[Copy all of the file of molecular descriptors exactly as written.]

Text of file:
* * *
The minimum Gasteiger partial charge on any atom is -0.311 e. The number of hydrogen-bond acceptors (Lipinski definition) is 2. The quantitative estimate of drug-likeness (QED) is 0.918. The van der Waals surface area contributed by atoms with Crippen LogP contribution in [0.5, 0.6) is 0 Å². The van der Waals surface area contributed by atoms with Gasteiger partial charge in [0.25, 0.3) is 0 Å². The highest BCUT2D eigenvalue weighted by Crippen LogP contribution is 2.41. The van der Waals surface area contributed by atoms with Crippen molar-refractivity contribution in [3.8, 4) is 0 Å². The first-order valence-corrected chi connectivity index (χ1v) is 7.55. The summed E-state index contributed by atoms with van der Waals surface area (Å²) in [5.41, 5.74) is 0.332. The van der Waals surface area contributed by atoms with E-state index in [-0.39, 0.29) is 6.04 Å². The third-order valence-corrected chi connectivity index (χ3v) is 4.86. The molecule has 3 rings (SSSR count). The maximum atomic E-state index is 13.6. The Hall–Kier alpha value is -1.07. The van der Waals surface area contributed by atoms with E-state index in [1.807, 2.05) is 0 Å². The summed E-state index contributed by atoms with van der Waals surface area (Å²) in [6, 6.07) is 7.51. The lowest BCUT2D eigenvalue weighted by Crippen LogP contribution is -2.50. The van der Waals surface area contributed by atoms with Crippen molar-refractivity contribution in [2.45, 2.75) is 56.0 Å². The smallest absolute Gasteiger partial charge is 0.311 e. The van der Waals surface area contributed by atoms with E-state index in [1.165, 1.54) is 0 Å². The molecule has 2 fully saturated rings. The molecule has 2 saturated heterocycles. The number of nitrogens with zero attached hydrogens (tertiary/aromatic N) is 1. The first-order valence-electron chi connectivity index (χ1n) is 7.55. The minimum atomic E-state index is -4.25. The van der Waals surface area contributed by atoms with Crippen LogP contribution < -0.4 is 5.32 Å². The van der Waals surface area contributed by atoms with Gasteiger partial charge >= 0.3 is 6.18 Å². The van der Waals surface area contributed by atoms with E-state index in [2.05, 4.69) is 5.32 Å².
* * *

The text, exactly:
The minimum Gasteiger partial charge on any atom is -0.311 e. The number of hydrogen-bond acceptors (Lipinski definition) is 2. The quantitative estimate of drug-likeness (QED) is 0.918. The van der Waals surface area contributed by atoms with Crippen LogP contribution in [0.5, 0.6) is 0 Å². The van der Waals surface area contributed by atoms with Gasteiger partial charge in [0.25, 0.3) is 0 Å². The highest BCUT2D eigenvalue weighted by Crippen LogP contribution is 2.41. The van der Waals surface area contributed by atoms with Crippen molar-refractivity contribution in [3.8, 4) is 0 Å². The first-order valence-corrected chi connectivity index (χ1v) is 7.55. The summed E-state index contributed by atoms with van der Waals surface area (Å²) in [5.41, 5.74) is 0.332. The van der Waals surface area contributed by atoms with E-state index in [-0.39, 0.29) is 6.04 Å². The third-order valence-corrected chi connectivity index (χ3v) is 4.86. The molecule has 3 rings (SSSR count). The maximum atomic E-state index is 13.6. The Hall–Kier alpha value is -1.07. The van der Waals surface area contributed by atoms with E-state index in [1.807, 2.05) is 0 Å². The summed E-state index contributed by atoms with van der Waals surface area (Å²) in [6, 6.07) is 7.51. The lowest BCUT2D eigenvalue weighted by Crippen LogP contribution is -2.50. The van der Waals surface area contributed by atoms with Crippen molar-refractivity contribution in [2.45, 2.75) is 56.0 Å². The smallest absolute Gasteiger partial charge is 0.311 e. The van der Waals surface area contributed by atoms with E-state index in [1.165, 1.54) is 0 Å². The molecule has 2 fully saturated rings. The molecule has 2 saturated heterocycles. The number of nitrogens with zero attached hydrogens (tertiary/aromatic N) is 1. The first-order valence-electron chi connectivity index (χ1n) is 7.55. The minimum atomic E-state index is -4.25. The van der Waals surface area contributed by atoms with Crippen LogP contribution < -0.4 is 5.32 Å². The van der Waals surface area contributed by atoms with Gasteiger partial charge >= 0.3 is 6.18 Å². The van der Waals surface area contributed by atoms with E-state index in [2.05, 4.69) is 5.32 Å².